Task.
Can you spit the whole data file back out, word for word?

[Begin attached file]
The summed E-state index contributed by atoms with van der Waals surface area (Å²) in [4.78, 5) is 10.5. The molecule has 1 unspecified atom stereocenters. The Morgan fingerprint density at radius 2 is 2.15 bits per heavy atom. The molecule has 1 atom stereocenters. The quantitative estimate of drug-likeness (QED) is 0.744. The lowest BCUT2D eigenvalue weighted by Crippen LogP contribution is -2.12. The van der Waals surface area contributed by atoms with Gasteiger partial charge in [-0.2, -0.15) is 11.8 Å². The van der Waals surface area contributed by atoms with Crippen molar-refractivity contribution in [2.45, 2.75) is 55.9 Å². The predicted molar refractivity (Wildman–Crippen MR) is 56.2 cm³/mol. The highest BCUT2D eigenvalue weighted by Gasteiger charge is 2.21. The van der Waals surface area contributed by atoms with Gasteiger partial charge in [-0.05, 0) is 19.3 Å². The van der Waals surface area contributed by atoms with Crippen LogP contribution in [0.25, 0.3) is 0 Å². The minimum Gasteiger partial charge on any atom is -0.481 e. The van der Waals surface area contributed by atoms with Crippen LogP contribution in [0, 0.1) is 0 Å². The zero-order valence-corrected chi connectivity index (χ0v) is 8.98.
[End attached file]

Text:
The summed E-state index contributed by atoms with van der Waals surface area (Å²) in [4.78, 5) is 10.5. The molecule has 1 unspecified atom stereocenters. The Morgan fingerprint density at radius 2 is 2.15 bits per heavy atom. The molecule has 1 atom stereocenters. The quantitative estimate of drug-likeness (QED) is 0.744. The lowest BCUT2D eigenvalue weighted by Crippen LogP contribution is -2.12. The van der Waals surface area contributed by atoms with Gasteiger partial charge in [-0.2, -0.15) is 11.8 Å². The van der Waals surface area contributed by atoms with Crippen molar-refractivity contribution in [2.45, 2.75) is 55.9 Å². The predicted molar refractivity (Wildman–Crippen MR) is 56.2 cm³/mol. The highest BCUT2D eigenvalue weighted by Gasteiger charge is 2.21. The van der Waals surface area contributed by atoms with Gasteiger partial charge in [-0.05, 0) is 19.3 Å². The van der Waals surface area contributed by atoms with Crippen LogP contribution in [0.25, 0.3) is 0 Å². The minimum Gasteiger partial charge on any atom is -0.481 e. The van der Waals surface area contributed by atoms with Crippen LogP contribution in [0, 0.1) is 0 Å². The zero-order valence-corrected chi connectivity index (χ0v) is 8.98.